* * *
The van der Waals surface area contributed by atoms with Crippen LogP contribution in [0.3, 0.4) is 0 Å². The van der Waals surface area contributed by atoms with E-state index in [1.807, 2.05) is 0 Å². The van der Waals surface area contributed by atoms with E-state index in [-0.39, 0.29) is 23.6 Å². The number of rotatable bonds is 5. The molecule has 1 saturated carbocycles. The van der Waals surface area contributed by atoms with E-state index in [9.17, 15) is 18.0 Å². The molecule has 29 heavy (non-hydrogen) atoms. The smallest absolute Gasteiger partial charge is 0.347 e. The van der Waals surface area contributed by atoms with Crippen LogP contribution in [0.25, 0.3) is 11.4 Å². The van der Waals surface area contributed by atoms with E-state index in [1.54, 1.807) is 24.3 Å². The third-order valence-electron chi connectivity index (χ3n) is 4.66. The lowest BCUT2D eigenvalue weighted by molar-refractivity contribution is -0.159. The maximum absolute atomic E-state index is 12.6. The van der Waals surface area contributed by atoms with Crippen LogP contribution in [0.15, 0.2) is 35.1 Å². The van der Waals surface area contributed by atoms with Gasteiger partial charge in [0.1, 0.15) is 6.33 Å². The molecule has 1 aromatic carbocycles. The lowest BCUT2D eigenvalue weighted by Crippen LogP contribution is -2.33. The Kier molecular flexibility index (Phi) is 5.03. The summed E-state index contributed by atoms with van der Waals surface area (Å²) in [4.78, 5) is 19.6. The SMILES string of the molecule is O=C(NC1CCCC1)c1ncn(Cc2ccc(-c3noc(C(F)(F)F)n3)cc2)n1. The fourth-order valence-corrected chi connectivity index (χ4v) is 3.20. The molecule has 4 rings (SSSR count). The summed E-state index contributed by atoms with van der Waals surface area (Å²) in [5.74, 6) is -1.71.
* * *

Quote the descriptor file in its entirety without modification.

The van der Waals surface area contributed by atoms with Crippen LogP contribution in [0.3, 0.4) is 0 Å². The van der Waals surface area contributed by atoms with E-state index in [1.807, 2.05) is 0 Å². The van der Waals surface area contributed by atoms with E-state index in [-0.39, 0.29) is 23.6 Å². The number of rotatable bonds is 5. The molecule has 1 saturated carbocycles. The van der Waals surface area contributed by atoms with E-state index in [9.17, 15) is 18.0 Å². The molecule has 29 heavy (non-hydrogen) atoms. The smallest absolute Gasteiger partial charge is 0.347 e. The van der Waals surface area contributed by atoms with Crippen LogP contribution in [0.25, 0.3) is 11.4 Å². The van der Waals surface area contributed by atoms with E-state index in [1.54, 1.807) is 24.3 Å². The third-order valence-electron chi connectivity index (χ3n) is 4.66. The lowest BCUT2D eigenvalue weighted by molar-refractivity contribution is -0.159. The maximum absolute atomic E-state index is 12.6. The van der Waals surface area contributed by atoms with Crippen LogP contribution in [0.15, 0.2) is 35.1 Å². The van der Waals surface area contributed by atoms with Gasteiger partial charge in [0.1, 0.15) is 6.33 Å². The molecule has 1 aromatic carbocycles. The lowest BCUT2D eigenvalue weighted by Crippen LogP contribution is -2.33. The Kier molecular flexibility index (Phi) is 5.03. The summed E-state index contributed by atoms with van der Waals surface area (Å²) in [4.78, 5) is 19.6. The SMILES string of the molecule is O=C(NC1CCCC1)c1ncn(Cc2ccc(-c3noc(C(F)(F)F)n3)cc2)n1. The fourth-order valence-corrected chi connectivity index (χ4v) is 3.20. The molecule has 4 rings (SSSR count). The summed E-state index contributed by atoms with van der Waals surface area (Å²) in [5.74, 6) is -1.71.